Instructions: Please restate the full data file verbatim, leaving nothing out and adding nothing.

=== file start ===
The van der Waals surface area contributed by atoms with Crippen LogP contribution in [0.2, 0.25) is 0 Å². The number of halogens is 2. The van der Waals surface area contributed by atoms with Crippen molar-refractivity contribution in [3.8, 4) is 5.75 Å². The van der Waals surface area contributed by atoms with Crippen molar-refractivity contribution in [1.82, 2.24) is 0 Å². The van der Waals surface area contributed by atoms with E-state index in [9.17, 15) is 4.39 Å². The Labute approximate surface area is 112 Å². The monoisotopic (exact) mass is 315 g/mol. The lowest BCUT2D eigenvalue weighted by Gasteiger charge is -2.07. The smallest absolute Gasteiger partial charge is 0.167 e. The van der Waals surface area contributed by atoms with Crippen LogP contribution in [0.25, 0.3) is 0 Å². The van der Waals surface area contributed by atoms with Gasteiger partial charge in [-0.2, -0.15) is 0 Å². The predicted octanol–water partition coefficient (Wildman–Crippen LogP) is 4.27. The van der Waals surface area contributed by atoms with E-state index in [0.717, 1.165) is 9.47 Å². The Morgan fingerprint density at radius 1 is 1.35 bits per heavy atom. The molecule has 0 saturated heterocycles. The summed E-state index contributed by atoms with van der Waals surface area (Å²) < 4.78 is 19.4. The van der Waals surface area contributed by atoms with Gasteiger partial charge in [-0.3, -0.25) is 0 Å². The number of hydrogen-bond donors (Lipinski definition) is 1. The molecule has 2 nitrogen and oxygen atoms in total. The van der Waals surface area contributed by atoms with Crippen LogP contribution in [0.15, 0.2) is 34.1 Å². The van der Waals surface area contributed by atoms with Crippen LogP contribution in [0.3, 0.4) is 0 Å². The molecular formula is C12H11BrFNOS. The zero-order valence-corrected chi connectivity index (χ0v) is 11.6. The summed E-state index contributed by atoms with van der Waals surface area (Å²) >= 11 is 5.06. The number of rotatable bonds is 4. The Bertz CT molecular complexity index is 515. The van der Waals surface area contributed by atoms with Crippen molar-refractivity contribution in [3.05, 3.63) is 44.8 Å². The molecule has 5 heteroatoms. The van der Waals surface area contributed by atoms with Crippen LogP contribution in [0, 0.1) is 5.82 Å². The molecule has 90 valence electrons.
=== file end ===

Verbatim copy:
The van der Waals surface area contributed by atoms with Crippen LogP contribution in [0.2, 0.25) is 0 Å². The number of halogens is 2. The van der Waals surface area contributed by atoms with Crippen molar-refractivity contribution in [3.8, 4) is 5.75 Å². The van der Waals surface area contributed by atoms with Crippen molar-refractivity contribution in [1.82, 2.24) is 0 Å². The van der Waals surface area contributed by atoms with E-state index in [9.17, 15) is 4.39 Å². The Labute approximate surface area is 112 Å². The monoisotopic (exact) mass is 315 g/mol. The lowest BCUT2D eigenvalue weighted by Gasteiger charge is -2.07. The smallest absolute Gasteiger partial charge is 0.167 e. The van der Waals surface area contributed by atoms with Crippen LogP contribution in [0.25, 0.3) is 0 Å². The van der Waals surface area contributed by atoms with Gasteiger partial charge in [-0.2, -0.15) is 0 Å². The predicted octanol–water partition coefficient (Wildman–Crippen LogP) is 4.27. The van der Waals surface area contributed by atoms with E-state index in [0.717, 1.165) is 9.47 Å². The Morgan fingerprint density at radius 1 is 1.35 bits per heavy atom. The molecule has 0 saturated heterocycles. The summed E-state index contributed by atoms with van der Waals surface area (Å²) < 4.78 is 19.4. The van der Waals surface area contributed by atoms with Gasteiger partial charge in [-0.3, -0.25) is 0 Å². The number of hydrogen-bond donors (Lipinski definition) is 1. The molecule has 2 nitrogen and oxygen atoms in total. The van der Waals surface area contributed by atoms with Crippen LogP contribution in [0.15, 0.2) is 34.1 Å². The van der Waals surface area contributed by atoms with Crippen LogP contribution in [0.3, 0.4) is 0 Å². The molecular formula is C12H11BrFNOS. The zero-order valence-corrected chi connectivity index (χ0v) is 11.6. The summed E-state index contributed by atoms with van der Waals surface area (Å²) >= 11 is 5.06. The number of rotatable bonds is 4. The Bertz CT molecular complexity index is 515. The van der Waals surface area contributed by atoms with Crippen molar-refractivity contribution in [3.05, 3.63) is 44.8 Å². The molecule has 5 heteroatoms. The van der Waals surface area contributed by atoms with Crippen LogP contribution in [0, 0.1) is 5.82 Å². The molecule has 90 valence electrons.